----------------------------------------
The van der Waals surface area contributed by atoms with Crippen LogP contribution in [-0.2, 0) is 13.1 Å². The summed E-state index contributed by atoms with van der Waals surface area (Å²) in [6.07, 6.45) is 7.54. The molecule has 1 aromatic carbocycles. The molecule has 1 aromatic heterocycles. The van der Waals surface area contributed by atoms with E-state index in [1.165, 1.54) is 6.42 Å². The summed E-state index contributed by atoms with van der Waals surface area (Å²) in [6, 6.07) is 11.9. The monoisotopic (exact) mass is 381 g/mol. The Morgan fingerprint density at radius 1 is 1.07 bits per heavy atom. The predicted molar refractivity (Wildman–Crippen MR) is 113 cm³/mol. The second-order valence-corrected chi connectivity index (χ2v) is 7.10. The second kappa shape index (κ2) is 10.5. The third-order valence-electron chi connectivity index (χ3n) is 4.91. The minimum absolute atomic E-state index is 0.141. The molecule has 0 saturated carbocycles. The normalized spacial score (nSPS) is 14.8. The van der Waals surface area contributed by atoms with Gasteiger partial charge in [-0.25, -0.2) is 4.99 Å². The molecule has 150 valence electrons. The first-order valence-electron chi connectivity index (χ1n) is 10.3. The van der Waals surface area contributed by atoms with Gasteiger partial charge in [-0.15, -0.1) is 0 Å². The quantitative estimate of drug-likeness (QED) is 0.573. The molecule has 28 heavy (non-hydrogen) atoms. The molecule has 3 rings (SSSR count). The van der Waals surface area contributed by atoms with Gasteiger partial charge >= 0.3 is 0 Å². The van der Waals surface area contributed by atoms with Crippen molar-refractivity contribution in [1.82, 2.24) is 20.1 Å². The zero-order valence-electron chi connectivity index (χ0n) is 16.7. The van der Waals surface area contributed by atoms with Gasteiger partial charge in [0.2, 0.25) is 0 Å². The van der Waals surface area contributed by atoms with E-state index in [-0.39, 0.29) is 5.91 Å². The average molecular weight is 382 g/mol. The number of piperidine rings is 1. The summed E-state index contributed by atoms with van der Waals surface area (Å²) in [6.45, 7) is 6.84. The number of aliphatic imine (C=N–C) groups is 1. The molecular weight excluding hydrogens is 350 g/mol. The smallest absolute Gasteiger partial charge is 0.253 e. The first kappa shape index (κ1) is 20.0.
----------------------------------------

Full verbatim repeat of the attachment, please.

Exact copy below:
The van der Waals surface area contributed by atoms with Crippen LogP contribution in [-0.2, 0) is 13.1 Å². The summed E-state index contributed by atoms with van der Waals surface area (Å²) in [6.07, 6.45) is 7.54. The molecule has 1 aromatic carbocycles. The molecule has 1 aromatic heterocycles. The van der Waals surface area contributed by atoms with E-state index in [1.165, 1.54) is 6.42 Å². The summed E-state index contributed by atoms with van der Waals surface area (Å²) in [6, 6.07) is 11.9. The monoisotopic (exact) mass is 381 g/mol. The Morgan fingerprint density at radius 1 is 1.07 bits per heavy atom. The predicted molar refractivity (Wildman–Crippen MR) is 113 cm³/mol. The second-order valence-corrected chi connectivity index (χ2v) is 7.10. The second kappa shape index (κ2) is 10.5. The third-order valence-electron chi connectivity index (χ3n) is 4.91. The minimum absolute atomic E-state index is 0.141. The molecule has 0 saturated carbocycles. The normalized spacial score (nSPS) is 14.8. The van der Waals surface area contributed by atoms with Gasteiger partial charge in [-0.25, -0.2) is 4.99 Å². The molecule has 150 valence electrons. The first-order valence-electron chi connectivity index (χ1n) is 10.3. The van der Waals surface area contributed by atoms with Gasteiger partial charge in [-0.15, -0.1) is 0 Å². The quantitative estimate of drug-likeness (QED) is 0.573. The molecule has 28 heavy (non-hydrogen) atoms. The molecule has 3 rings (SSSR count). The van der Waals surface area contributed by atoms with Gasteiger partial charge >= 0.3 is 0 Å². The van der Waals surface area contributed by atoms with Crippen molar-refractivity contribution in [1.82, 2.24) is 20.1 Å². The zero-order valence-electron chi connectivity index (χ0n) is 16.7. The van der Waals surface area contributed by atoms with Gasteiger partial charge in [0.2, 0.25) is 0 Å². The van der Waals surface area contributed by atoms with E-state index in [-0.39, 0.29) is 5.91 Å². The average molecular weight is 382 g/mol. The number of piperidine rings is 1. The summed E-state index contributed by atoms with van der Waals surface area (Å²) in [6.45, 7) is 6.84. The number of aliphatic imine (C=N–C) groups is 1. The molecular weight excluding hydrogens is 350 g/mol. The smallest absolute Gasteiger partial charge is 0.253 e. The first kappa shape index (κ1) is 20.0.